AN ENGINEER with a 3D printer and a passion to help those in need.
That sums up Mat Bowtell, a Phillip Island local who left his corporate career behind after he was made redundant as part of the automotive industry closure in 2017.
He decided to use his engineering skills to make free 3D hands for children in need of a prosthetic limb.
Mat became a full-time volunteer to design and manufacture 3D printed hands and fingers for those cannot access or afford them.
A myo-electric arm can cost up to $15,000; although a child can quickly outgrow this within one year making it difficult to justify getting funding for one.
In comparison, a 3D hand can be made for as little as $8 in materials.
But rather than licence his designs for profit, Mat has made them freely available to download online so that anyone with access to a 3D printer can make them.
One of Mat’s designs, the “Kinetic Finger” has been downloaded over 3000 times, to an equivalent value of approximately $18 million dollars.
“My vision is to continue developing hundreds of designs that will be available long after I am gone,” said Mat.
Mat was recognised as the 2018 Victorian Local Hero in the Australian of the Year Awards and rightfully so.
He now works as a full-time volunteer, expanding his knowledge daily to develop new designs.
“One girl just wanted to be able to skip with her friends at school. Our skipping rope attachment has now been sent to about a hundred kids around the world,” said Mat.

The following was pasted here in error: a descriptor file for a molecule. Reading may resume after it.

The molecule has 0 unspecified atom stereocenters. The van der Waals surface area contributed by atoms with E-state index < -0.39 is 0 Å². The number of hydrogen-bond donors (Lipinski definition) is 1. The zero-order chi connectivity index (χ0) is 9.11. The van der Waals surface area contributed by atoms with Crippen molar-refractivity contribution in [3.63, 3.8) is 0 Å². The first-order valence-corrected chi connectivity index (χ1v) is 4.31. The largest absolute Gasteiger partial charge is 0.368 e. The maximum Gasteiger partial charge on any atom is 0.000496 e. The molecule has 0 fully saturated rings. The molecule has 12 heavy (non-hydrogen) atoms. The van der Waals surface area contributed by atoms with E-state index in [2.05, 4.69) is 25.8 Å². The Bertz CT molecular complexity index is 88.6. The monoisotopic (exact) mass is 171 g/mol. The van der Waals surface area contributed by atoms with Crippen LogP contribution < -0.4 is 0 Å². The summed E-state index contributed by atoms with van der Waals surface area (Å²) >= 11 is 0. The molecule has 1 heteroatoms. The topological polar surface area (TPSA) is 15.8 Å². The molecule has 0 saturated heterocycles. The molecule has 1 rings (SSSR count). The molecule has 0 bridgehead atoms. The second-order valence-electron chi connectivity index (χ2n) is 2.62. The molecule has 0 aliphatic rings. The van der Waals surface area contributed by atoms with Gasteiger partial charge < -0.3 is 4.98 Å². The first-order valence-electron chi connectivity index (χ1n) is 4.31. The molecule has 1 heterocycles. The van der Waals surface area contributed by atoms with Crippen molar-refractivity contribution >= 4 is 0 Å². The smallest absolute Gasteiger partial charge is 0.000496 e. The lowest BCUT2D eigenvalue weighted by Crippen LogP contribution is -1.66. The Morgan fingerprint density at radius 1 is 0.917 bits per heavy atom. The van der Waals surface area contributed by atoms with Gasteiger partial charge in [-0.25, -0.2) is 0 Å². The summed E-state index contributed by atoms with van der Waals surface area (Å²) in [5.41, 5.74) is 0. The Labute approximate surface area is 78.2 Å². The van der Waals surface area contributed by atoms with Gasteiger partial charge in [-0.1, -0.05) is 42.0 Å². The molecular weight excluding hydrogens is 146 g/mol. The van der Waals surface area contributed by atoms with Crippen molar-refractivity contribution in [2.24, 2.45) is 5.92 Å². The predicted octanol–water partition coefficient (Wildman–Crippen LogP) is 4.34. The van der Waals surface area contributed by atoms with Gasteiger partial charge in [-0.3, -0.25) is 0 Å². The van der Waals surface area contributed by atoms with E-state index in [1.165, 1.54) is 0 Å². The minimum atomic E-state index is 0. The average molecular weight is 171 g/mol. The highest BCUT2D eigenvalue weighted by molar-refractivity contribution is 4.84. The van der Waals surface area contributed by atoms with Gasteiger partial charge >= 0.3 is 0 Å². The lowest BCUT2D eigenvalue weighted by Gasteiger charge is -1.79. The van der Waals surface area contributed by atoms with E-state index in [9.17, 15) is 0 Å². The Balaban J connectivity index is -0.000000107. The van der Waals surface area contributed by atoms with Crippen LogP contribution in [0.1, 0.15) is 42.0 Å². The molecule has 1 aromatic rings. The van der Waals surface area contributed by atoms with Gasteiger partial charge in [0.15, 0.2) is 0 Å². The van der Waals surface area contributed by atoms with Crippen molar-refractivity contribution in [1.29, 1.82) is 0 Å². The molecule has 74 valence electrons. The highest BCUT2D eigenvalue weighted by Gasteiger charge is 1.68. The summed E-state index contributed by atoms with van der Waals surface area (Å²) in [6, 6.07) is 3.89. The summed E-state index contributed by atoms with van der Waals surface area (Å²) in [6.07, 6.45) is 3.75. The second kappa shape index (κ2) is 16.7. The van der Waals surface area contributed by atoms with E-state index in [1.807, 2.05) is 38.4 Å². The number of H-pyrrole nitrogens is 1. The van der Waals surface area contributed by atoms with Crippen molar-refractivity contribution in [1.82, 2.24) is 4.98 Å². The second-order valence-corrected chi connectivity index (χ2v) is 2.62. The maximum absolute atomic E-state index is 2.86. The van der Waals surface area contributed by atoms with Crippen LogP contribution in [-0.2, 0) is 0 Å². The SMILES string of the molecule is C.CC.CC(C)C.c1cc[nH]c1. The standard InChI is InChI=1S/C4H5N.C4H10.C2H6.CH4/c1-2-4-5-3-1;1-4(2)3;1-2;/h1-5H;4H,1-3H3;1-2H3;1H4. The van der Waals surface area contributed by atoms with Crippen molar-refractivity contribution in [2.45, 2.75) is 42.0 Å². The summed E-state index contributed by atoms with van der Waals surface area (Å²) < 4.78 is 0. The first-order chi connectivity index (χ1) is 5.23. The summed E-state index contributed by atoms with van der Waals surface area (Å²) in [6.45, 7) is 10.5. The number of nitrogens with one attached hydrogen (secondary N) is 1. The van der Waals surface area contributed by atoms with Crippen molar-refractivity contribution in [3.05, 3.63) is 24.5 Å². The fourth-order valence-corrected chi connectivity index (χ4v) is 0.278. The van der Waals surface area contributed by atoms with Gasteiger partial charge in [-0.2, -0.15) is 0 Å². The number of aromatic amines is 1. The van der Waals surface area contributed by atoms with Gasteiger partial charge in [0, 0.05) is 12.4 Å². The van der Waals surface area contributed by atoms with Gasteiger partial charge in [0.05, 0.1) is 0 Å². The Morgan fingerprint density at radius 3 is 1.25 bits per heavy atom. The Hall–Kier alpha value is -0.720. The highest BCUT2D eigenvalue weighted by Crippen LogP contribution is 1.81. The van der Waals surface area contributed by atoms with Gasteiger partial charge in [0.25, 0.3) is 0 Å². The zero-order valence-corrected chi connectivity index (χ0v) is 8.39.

Mat and his wife have managed to expand their workspace from one 3D printer in their home to 18 3D printers in a large factory space on Phillip Island.
This has been purely expanded from crowdfunding, humanitarian grants and utilising his redundancy payment from Toyota.
The new factory has a dedicated 3D printing room, a volunteer-run Just-In-Time assembly line and a collaborative research and development laboratory.
“We also have a ‘Wall of Gratitude’ with every individual name of people who have helped me to get this to where we are. This has been a huge global community effort,” said Mat.
Whilst studying engineering at Monash University, Mat in 2004 was sent to Chiba University in Japan on a scholarship to study mechatronics.
“During that time, I tried on a one-million-dollar bionic arm. I was very impressed with the technology but felt a bit sad that this amazing technology would not likely ever make it to those people who really need it, especially those in less developed countries,” said Mat.
Mat believes that as a society, we have a fundamental responsibility to look after those who are less fortunate than ourselves.
He states that if he charged even $10 for a hand, then to him it would only be worth $10, but when you give it to someone for free, it then becomes priceless.
“Through what I am doing, I am hoping to encourage prosthetic and bionic developers to innovate, to use smarter engineering, and make devices that are accessible to all,” said Mat.
You can donate to Free 3D Hands by visiting and clicking ‘Support Here’ where you will be directed to the crowd-funding page.